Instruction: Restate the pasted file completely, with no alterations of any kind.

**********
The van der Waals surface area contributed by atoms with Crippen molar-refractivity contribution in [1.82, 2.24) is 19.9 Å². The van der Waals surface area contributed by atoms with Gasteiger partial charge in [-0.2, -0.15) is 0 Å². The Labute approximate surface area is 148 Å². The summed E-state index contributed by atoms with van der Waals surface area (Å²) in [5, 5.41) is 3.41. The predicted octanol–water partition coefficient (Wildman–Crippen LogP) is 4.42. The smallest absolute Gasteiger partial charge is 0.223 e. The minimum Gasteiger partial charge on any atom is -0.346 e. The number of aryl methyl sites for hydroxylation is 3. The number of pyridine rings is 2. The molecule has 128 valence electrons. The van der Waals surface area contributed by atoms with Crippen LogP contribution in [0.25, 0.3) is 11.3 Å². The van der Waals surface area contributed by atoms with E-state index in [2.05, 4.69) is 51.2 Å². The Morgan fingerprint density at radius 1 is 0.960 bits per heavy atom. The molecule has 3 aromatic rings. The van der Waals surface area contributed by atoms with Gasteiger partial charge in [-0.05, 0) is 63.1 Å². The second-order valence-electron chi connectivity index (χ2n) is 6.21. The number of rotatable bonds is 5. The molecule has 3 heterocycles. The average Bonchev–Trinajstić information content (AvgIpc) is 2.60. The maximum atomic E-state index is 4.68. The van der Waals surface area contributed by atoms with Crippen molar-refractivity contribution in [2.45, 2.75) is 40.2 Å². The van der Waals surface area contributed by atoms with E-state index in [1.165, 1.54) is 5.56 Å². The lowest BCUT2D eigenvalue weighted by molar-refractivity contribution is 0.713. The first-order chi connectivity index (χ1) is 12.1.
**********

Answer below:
The van der Waals surface area contributed by atoms with Crippen molar-refractivity contribution in [1.82, 2.24) is 19.9 Å². The van der Waals surface area contributed by atoms with Gasteiger partial charge in [-0.2, -0.15) is 0 Å². The Labute approximate surface area is 148 Å². The summed E-state index contributed by atoms with van der Waals surface area (Å²) in [5, 5.41) is 3.41. The predicted octanol–water partition coefficient (Wildman–Crippen LogP) is 4.42. The smallest absolute Gasteiger partial charge is 0.223 e. The minimum Gasteiger partial charge on any atom is -0.346 e. The number of aryl methyl sites for hydroxylation is 3. The number of pyridine rings is 2. The molecule has 128 valence electrons. The van der Waals surface area contributed by atoms with Crippen LogP contribution in [0.25, 0.3) is 11.3 Å². The van der Waals surface area contributed by atoms with E-state index in [2.05, 4.69) is 51.2 Å². The Morgan fingerprint density at radius 1 is 0.960 bits per heavy atom. The molecule has 3 aromatic rings. The van der Waals surface area contributed by atoms with Gasteiger partial charge in [-0.05, 0) is 63.1 Å². The second-order valence-electron chi connectivity index (χ2n) is 6.21. The number of rotatable bonds is 5. The molecule has 3 heterocycles. The average Bonchev–Trinajstić information content (AvgIpc) is 2.60. The maximum atomic E-state index is 4.68. The van der Waals surface area contributed by atoms with Crippen molar-refractivity contribution in [2.45, 2.75) is 40.2 Å². The van der Waals surface area contributed by atoms with E-state index in [1.165, 1.54) is 5.56 Å². The lowest BCUT2D eigenvalue weighted by molar-refractivity contribution is 0.713. The first-order chi connectivity index (χ1) is 12.1.